Visible satellite animation during the late afternoon and early evening hours of the 17 October 2010. The animation shows the approximate position of the cold front (blue) as it races across the South Plains. Also displayed is a large area of dust (light grey) along and behind the front across eastern New Mexico into the South Plains, along with areas of clouds (the lighter white colors). Click on the animation for a larger version

The follow loop displays what the cold front and attendant haboob looked like from a radar perspective.  The cold front moved an amazing 55 mph as it surged southward across the South Plains. 

 

Lubbock WSR-88D radar animation from 3:49 pm to 7:04 pm CDT on 17 December 2011. The relatively wide fine line (blue) moving rapidly southward is all the dust being sensed along and immediately behind the cold front. Click on the animation for a larger version

The strongest swath of winds developed across the southwest Texas Panhandle and raced to the southeast across much of the South Plains, as noted in the following graphic:

Plot of the maximum recorded wind gusts during the late afternoon and early evening hours on 17 October 2011. The data are courtesy of the West Texas Mesonet and the National Weather Service. Click on the map for a enlarged view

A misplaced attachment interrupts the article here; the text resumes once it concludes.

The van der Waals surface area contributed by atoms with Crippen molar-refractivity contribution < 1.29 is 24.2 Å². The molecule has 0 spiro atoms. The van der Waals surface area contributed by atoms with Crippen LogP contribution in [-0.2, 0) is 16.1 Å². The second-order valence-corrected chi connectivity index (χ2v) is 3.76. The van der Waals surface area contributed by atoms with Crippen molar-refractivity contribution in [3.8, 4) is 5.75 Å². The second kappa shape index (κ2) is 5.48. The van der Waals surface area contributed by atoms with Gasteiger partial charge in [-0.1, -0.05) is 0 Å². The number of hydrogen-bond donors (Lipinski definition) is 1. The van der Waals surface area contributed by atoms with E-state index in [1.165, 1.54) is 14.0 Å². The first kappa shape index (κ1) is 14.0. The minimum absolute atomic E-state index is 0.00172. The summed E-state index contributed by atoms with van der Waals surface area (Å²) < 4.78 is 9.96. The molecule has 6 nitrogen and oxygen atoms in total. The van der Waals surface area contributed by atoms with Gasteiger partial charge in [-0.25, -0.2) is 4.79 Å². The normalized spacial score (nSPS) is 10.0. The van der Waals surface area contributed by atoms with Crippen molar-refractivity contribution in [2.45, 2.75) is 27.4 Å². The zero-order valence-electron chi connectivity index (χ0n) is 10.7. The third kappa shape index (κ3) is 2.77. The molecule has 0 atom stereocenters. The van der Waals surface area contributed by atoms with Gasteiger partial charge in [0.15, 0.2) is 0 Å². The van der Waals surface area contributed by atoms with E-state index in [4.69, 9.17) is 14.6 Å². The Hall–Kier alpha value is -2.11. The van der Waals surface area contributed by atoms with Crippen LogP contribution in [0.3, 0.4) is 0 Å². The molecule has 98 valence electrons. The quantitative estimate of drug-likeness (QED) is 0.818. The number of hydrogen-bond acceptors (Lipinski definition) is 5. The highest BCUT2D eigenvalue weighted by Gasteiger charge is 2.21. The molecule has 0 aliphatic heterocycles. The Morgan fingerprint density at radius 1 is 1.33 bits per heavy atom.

Plot of the maximum recorded wind gusts during the late afternoon and early evening hours on 17 October 2011. The data are courtesy of the West Texas Mesonet and the National Weather Service. Click on the map for a enlarged view

Below are some more pictures taken of the haboob as it moved across the South Plains region:

 

Image capturing a wall of dust as it moved through Muleshoe around 4:30 pm on 17 October 2011. The picture is courtesy of Jack Rennels. Click on the image for a larger view. Image capturing a wall of dust as it moved through Muleshoe around 4:30 pm on 17 October 2011. The picture is courtesy of Jack Rennels. Click on the image for a larger view.
Above are images captured as a wall of dust moved through Muleshoe around 4:30 pm on 17 October 2011. The pictures are courtesy of Jack Rennels. Click on the pictures for a larger view.
Picture captured of the haboob as it rolled north Lubbock. The picture is courtesy of Emily Davenport. Click on the image for a larger view. Picture captured of the haboob as it rolled south LubbockThe image is from Erin Shaw. Click on the picture for a larger view.
Above are pictures captured of the haboob as it rolled through Lubbock. The left picture is courtesy of Emily Davenport and the right image is from Erin Shaw. Click on the pictures for a larger view.